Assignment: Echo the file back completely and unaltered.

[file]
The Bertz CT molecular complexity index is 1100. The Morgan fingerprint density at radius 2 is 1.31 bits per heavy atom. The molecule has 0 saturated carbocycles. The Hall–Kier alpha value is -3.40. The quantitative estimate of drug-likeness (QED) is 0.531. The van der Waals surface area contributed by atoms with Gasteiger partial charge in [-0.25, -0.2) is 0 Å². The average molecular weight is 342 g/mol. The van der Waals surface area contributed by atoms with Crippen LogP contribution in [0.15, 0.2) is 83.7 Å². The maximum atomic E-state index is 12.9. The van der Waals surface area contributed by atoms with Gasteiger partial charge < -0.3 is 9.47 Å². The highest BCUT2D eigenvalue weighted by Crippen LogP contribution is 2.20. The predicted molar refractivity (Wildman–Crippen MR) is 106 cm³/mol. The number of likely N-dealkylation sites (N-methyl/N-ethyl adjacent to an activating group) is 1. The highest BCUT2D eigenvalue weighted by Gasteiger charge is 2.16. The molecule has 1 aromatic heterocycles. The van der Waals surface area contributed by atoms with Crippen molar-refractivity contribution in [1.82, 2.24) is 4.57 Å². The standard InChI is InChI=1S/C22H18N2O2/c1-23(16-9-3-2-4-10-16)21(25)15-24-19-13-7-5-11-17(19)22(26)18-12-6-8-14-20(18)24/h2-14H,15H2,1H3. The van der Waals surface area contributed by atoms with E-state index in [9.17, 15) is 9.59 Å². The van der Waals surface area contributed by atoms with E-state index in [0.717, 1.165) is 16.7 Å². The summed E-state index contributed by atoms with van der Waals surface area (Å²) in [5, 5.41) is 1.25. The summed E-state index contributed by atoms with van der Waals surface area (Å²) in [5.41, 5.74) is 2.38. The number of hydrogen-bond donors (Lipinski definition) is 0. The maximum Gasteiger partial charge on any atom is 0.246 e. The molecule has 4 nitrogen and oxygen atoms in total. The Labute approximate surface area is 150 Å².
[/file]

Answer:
The Bertz CT molecular complexity index is 1100. The Morgan fingerprint density at radius 2 is 1.31 bits per heavy atom. The molecule has 0 saturated carbocycles. The Hall–Kier alpha value is -3.40. The quantitative estimate of drug-likeness (QED) is 0.531. The van der Waals surface area contributed by atoms with Gasteiger partial charge in [-0.25, -0.2) is 0 Å². The average molecular weight is 342 g/mol. The van der Waals surface area contributed by atoms with Crippen LogP contribution in [0.15, 0.2) is 83.7 Å². The maximum atomic E-state index is 12.9. The van der Waals surface area contributed by atoms with Gasteiger partial charge < -0.3 is 9.47 Å². The highest BCUT2D eigenvalue weighted by Crippen LogP contribution is 2.20. The predicted molar refractivity (Wildman–Crippen MR) is 106 cm³/mol. The number of likely N-dealkylation sites (N-methyl/N-ethyl adjacent to an activating group) is 1. The highest BCUT2D eigenvalue weighted by Gasteiger charge is 2.16. The molecule has 1 aromatic heterocycles. The van der Waals surface area contributed by atoms with Crippen molar-refractivity contribution in [1.82, 2.24) is 4.57 Å². The standard InChI is InChI=1S/C22H18N2O2/c1-23(16-9-3-2-4-10-16)21(25)15-24-19-13-7-5-11-17(19)22(26)18-12-6-8-14-20(18)24/h2-14H,15H2,1H3. The van der Waals surface area contributed by atoms with E-state index in [9.17, 15) is 9.59 Å². The van der Waals surface area contributed by atoms with E-state index in [0.717, 1.165) is 16.7 Å². The summed E-state index contributed by atoms with van der Waals surface area (Å²) in [5, 5.41) is 1.25. The summed E-state index contributed by atoms with van der Waals surface area (Å²) in [5.41, 5.74) is 2.38. The number of hydrogen-bond donors (Lipinski definition) is 0. The maximum Gasteiger partial charge on any atom is 0.246 e. The molecule has 4 nitrogen and oxygen atoms in total. The Labute approximate surface area is 150 Å².